Keeping the dream alive: The battle to get young people into their own home

St Clair resident Taylor Dearie is struggling to buy a house. Photo: Melinda Jane.
Share this story

Housing affordability is a key focus of both major parties, but local home hunters say there are broader issues stopping them from getting into the housing market.

The Federal Government has announced that from July 1, there would be 50,000 places a year for the Home Guarantee Scheme that allows eligible first home buyers to purchase a new or existing home up to $900,000 with a deposit as low as five per cent.

This price will increase from the current cap of $800,000 for Sydney in response to rising property prices.

St Clair resident Taylor Dearie waited over six months for a place in the scheme, but with only a three-month period to settle on a property and limited stock, she is not sure if she will achieve her dream of buying a home in the current market.

“It has been a lot of learning as I have had competition from other home buyers and investors, the push from real estates to sign contracts on the day, negotiating a solicitor to help, all on top of shift work,” Ms Dearie said.

“Being on one salary the bank has approved me for $665,000 with a $35,000 deposit but houses are going way above that, so it is not as a simple as just getting a place in the scheme. You ultimately need to be living at home with no life expenses or have extra contributions to have a real chance at competing.”

Labor this week revealed its ‘Help to Buy’ plan that would assist 10,000 people a year buy homes with a deposit as low as two per cent, but the government will own 30 to 40 per cent in a bid to lower mortgages overall.

“After nine long years in Government, housing affordability has only got worse under the Liberal-National Government,” Labor Leader Anthony Albanese said.

Anthony Albanese.

“Help to Buy is part of Labor’s plan to tackle the housing crisis.”

Prime Minister Scott Morrison criticised the plan.

“Labor has a plan where they want the Government to own your home, and not only that, you’re last in line when it comes to your home. The bank has the first call over it, the Government has the second call over it, and you come last when it comes to your own home,” he said.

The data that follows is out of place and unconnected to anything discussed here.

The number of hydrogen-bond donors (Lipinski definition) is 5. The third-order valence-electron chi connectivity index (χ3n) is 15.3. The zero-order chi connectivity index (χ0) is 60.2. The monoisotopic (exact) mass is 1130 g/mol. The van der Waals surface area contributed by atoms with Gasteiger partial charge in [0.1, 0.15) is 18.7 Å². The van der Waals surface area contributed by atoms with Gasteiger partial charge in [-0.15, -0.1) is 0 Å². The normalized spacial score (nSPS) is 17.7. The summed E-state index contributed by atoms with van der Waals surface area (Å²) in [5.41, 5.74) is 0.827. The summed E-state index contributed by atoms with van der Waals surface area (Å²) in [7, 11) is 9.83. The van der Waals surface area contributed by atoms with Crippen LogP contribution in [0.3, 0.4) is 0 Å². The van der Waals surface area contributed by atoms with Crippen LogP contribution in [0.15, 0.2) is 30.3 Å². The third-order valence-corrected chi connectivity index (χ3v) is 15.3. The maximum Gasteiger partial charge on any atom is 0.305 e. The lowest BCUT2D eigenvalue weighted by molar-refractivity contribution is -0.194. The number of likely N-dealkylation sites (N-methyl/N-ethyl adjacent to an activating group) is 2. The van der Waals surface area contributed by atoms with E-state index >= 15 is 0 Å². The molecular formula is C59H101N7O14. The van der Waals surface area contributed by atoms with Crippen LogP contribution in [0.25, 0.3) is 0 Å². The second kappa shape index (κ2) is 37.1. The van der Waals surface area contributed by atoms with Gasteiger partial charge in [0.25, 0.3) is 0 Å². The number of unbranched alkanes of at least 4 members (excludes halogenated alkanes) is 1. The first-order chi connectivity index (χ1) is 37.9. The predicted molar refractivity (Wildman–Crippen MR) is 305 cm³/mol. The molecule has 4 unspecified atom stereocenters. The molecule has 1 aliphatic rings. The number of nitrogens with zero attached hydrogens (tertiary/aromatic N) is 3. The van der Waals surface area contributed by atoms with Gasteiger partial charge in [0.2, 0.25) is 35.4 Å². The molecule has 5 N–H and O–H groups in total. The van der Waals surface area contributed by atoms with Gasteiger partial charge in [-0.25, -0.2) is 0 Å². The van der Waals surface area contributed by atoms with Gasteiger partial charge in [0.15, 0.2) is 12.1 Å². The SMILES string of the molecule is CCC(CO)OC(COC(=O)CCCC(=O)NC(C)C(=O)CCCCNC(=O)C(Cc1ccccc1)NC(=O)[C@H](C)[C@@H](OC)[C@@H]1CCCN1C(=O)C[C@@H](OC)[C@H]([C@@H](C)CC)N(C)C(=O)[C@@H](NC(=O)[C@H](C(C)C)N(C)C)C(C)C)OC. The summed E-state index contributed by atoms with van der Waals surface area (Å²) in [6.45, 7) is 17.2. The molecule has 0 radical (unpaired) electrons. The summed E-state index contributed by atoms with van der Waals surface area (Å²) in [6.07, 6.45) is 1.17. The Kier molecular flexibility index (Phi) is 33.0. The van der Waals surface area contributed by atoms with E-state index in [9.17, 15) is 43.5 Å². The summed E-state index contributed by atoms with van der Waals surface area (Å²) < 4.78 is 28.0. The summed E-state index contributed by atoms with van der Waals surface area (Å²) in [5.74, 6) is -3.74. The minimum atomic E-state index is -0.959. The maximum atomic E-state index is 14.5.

Curtin University’s Professor Rachel Ong ViforJ believes Labor’s plan has merit.

“While the Coalition’s New Home Guarantee scheme focuses on the deposit hurdle, Labor’s Help to Buy scheme will help with both deposits and repayments,” she said.

“Labor’s scheme is also more targeted at lower-income households. But shared ownership schemes such as Help to Buy are complex. Participants will need to read the fine print to ensure that they are prepared to accept the complications that might arise later.

“In truth though, we can’t really hope to make a dent in the housing affordability crisis without hard policy choices such as reforming tax concessions that have pushed up house prices. Neither party is willing to put forward such measures.”

Pete Wargent of BuyersBuyers, a national marketplace for buyer’s agents, said it’s clear that both sides of politics are looking at demand-side measures to improve access to home ownership for younger Australians.

“The deposit hurdle is known to be the major barrier to home ownership, and Labor’s proposal will require buyers to have only a deposit of two per cent to obtain a loan through a qualifying lender, while the proposed scheme is set to see a contribution of up to 40 per cent of the price of a new home,” he said.

“The merits of this scheme and any countering announcement from the Coalition will be hotly debated, but it’s clear that there will be more opportunities ahead for first homebuyers to enter the market and home ownership rates should rise as a result.”


Share this story